• A Massgoer holds a candle during the Easter Vigil April 3, 2021, at St. Anthony of Padua Church in East Northport, N.Y., amid the coronavirus pandemic.

    A Massgoer holds a candle during the Easter Vigil April 3, 2021, at St. Anthony of Padua Church in East Northport, N.Y., amid the coronavirus pandemic. (CNS photo by Gregory A. Shemitz)

With Jesus, suffering is transformed into victory

Catholic Courier    |    04.05.2021
Category: From the Bishop


My dear brothers and sisters in Christ:

I take this opportunity to wish you a blessed and joyous Easter season. Noting the events that have transpired since Holy Week and Easter of 2020, who among us would not welcome the joy and peace that emanates from the empty tomb! Unlike last Easter, it was a true blessing this year to celebrate Holy Week ceremonies and Easter Sunday Masses at parishes throughout the diocese with the faithful present according to approved capacity regulations. I began the solemn celebrations of this sacred time with Palm Sunday vigil Masses at St. Joseph Church, Campbell, and St. Catherine of Siena Church, Addison, followed by Palm Sunday Mass at St. Jude Church, Gates.

The magnificence and solemnity of Holy Week continued with the Solemn Mass of Chrism at the Cathedral of the Sacred Heart; the Mass of the Lord’s Supper at St. James Church, Waverly; the Solemn Passion of the Lord at the cathedral; the Easter Vigil at St. Mary Church, Auburn; and Easter Sunday Mass at St. Mary Church, Canandaigua.

To the pastors, parochial vicars, parish staffs and parishioners of these parishes, I extend my sincere gratitude for your very warm and gracious welcome. It was a great joy to be with you as you so well represented our entire diocesan family, especially those suffering from illnesses. I also appreciate your many efforts to keep our churches safe places as pandemic-related challenges continue. The conscientious observance of these safety protocols keeps our churches open!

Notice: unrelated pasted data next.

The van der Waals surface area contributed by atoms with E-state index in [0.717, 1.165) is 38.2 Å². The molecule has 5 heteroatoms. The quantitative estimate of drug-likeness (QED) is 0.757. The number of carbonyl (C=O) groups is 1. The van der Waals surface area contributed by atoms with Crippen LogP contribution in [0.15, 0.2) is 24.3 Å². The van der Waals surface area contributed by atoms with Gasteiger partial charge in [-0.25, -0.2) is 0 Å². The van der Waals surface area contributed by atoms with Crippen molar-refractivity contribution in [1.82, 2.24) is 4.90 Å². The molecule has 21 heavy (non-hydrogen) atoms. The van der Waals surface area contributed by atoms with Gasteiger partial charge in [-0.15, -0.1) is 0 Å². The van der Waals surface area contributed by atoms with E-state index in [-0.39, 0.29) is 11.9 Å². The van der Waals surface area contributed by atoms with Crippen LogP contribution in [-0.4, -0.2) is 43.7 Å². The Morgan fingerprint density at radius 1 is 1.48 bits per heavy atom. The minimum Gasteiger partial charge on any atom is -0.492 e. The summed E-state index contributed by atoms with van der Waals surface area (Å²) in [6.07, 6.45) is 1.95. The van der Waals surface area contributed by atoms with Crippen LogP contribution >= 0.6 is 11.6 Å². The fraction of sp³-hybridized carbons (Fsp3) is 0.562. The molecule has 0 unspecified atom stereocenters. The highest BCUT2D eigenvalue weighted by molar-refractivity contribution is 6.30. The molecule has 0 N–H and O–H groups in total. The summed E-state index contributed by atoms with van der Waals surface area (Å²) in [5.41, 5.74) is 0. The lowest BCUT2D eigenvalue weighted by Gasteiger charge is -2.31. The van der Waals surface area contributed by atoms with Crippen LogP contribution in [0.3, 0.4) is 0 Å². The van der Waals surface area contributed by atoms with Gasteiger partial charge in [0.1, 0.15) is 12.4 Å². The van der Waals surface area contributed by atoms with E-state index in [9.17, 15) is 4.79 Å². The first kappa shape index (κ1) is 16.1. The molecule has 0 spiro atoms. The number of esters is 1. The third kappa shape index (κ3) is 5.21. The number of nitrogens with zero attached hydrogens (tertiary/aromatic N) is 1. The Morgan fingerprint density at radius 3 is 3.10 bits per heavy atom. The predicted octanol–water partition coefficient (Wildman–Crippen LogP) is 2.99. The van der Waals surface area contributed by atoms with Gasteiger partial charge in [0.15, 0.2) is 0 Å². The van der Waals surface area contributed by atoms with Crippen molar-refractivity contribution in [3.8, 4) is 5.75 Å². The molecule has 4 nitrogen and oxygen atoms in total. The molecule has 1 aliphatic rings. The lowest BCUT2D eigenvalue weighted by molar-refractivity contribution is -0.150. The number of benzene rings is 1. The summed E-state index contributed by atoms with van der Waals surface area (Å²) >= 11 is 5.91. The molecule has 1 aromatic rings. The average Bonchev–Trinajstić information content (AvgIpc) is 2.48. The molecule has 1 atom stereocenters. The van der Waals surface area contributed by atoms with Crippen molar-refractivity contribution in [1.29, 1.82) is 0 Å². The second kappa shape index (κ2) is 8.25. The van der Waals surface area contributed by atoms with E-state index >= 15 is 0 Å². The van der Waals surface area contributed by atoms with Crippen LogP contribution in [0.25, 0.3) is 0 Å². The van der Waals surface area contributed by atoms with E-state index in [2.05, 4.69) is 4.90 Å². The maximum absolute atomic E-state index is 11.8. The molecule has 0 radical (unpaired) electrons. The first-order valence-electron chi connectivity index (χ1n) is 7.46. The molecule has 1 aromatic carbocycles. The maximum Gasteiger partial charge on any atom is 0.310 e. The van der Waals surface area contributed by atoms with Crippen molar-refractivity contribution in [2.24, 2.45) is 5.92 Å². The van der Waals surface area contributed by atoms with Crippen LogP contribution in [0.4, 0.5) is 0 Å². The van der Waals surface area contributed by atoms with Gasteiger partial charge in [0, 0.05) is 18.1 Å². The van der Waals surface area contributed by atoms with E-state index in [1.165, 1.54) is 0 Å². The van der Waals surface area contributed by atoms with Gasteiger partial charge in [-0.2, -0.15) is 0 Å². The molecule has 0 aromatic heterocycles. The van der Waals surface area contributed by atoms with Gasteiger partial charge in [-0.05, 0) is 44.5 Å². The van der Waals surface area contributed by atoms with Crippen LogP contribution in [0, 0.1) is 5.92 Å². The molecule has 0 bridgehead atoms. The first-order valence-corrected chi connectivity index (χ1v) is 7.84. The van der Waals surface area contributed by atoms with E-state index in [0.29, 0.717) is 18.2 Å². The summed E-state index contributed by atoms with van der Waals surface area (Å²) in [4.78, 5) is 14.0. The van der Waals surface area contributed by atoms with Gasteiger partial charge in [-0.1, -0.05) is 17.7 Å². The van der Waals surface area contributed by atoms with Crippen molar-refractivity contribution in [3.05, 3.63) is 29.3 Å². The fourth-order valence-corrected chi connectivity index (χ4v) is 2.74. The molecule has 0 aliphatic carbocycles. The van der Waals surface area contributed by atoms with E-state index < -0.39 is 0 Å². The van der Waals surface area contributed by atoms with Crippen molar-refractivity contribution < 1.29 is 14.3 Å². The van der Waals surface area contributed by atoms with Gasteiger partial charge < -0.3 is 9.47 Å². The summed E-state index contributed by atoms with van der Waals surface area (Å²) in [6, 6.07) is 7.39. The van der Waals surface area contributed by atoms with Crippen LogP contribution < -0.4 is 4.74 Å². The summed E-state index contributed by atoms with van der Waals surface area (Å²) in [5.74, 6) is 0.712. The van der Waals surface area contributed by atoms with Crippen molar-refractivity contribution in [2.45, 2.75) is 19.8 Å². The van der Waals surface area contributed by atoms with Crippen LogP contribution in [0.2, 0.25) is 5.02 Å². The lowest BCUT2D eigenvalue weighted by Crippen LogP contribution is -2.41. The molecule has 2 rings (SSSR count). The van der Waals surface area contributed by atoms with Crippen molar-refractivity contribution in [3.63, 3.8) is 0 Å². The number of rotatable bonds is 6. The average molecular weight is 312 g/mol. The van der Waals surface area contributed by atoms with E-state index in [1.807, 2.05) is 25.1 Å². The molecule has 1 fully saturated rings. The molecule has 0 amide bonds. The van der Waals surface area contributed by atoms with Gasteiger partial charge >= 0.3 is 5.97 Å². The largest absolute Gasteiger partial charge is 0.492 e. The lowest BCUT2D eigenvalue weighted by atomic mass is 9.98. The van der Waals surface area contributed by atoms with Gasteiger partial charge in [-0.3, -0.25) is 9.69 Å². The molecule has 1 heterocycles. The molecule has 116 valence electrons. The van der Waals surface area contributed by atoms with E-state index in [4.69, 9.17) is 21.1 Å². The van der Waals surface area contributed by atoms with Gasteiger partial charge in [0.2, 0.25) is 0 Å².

As we continue the joy of this Easter season celebrating the Resurrection of Our Lord, we have begun the celebrations for the Solemn Conferral of the Sacrament of Confirmation for our young people throughout our diocese. It is always a very uplifting experience to be with our youths. At a very young age, they have had to make many adaptations because of limitations and restrictions created by the coronavirus. I pray they see the church’s support for them in the conferral of the Holy Sacrament of Confirmation upon them; I pray that they welcome into their hearts God’s tremendous love for them as the Father bestows upon each candidate the gift of His own Holy Spirit to fortify, to strengthen their faith as they navigate through the many challenges of life.

During this pandemic our young people still achieved outstanding accomplishments bearing witness to our Catholic faith as was evidenced in the Hands of Christ awards presented in ceremonies celebrated last month. Once again, congratulations to the recipients, their families and to all who supported them; already they are leaders in our church and communities, radiating the joy and faith of Easter.

In speaking of our young people, I wish once again to reiterate my deep gratitude to our Catholic school communities and the Office of the Diocesan Superintendent for Catholic Schools for the extraordinary efforts made to keep our schools open five days a week. I also renew my gratitude to our office for Evangelization and Catechesis and all our religious-education directors, teachers and staff for continuing the essential mission of the church to transmit the faith even in the most difficult times, and for welcoming parents’ participation in religious education, since they are called to be the first and the best of teachers of their children in the ways of the Christian life. In our ministry to young people, I pray that we are a real support to parents who have been and continue to be so concerned for their children with such love and devotion, the depth of which often is known only to them and God.